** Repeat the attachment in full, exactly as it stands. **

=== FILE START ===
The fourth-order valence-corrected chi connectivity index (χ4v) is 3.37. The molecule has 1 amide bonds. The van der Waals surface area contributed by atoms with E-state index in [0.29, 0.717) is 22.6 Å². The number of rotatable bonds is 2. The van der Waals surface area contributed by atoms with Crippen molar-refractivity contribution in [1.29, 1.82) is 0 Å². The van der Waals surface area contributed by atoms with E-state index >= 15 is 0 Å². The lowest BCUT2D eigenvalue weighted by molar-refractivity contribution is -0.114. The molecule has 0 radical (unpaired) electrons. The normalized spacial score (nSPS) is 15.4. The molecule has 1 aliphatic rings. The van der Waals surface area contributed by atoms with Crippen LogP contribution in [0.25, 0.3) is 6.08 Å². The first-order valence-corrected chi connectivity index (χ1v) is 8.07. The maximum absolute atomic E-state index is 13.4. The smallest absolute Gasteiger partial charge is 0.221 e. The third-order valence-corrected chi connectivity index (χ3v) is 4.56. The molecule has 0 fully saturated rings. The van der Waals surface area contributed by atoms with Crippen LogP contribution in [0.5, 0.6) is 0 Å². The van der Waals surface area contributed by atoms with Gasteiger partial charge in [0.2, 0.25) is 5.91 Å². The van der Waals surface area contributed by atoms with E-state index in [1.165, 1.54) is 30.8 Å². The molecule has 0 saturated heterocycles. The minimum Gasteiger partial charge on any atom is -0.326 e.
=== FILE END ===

The fourth-order valence-corrected chi connectivity index (χ4v) is 3.37. The molecule has 1 amide bonds. The van der Waals surface area contributed by atoms with E-state index in [0.29, 0.717) is 22.6 Å². The number of rotatable bonds is 2. The van der Waals surface area contributed by atoms with Crippen molar-refractivity contribution in [1.29, 1.82) is 0 Å². The van der Waals surface area contributed by atoms with E-state index >= 15 is 0 Å². The lowest BCUT2D eigenvalue weighted by molar-refractivity contribution is -0.114. The molecule has 0 radical (unpaired) electrons. The normalized spacial score (nSPS) is 15.4. The molecule has 1 aliphatic rings. The van der Waals surface area contributed by atoms with Crippen LogP contribution in [0.25, 0.3) is 6.08 Å². The first-order valence-corrected chi connectivity index (χ1v) is 8.07. The maximum absolute atomic E-state index is 13.4. The smallest absolute Gasteiger partial charge is 0.221 e. The third-order valence-corrected chi connectivity index (χ3v) is 4.56. The molecule has 0 fully saturated rings. The van der Waals surface area contributed by atoms with Crippen LogP contribution in [0.5, 0.6) is 0 Å². The van der Waals surface area contributed by atoms with Gasteiger partial charge in [0.2, 0.25) is 5.91 Å². The van der Waals surface area contributed by atoms with E-state index in [1.165, 1.54) is 30.8 Å². The molecule has 0 saturated heterocycles. The minimum Gasteiger partial charge on any atom is -0.326 e.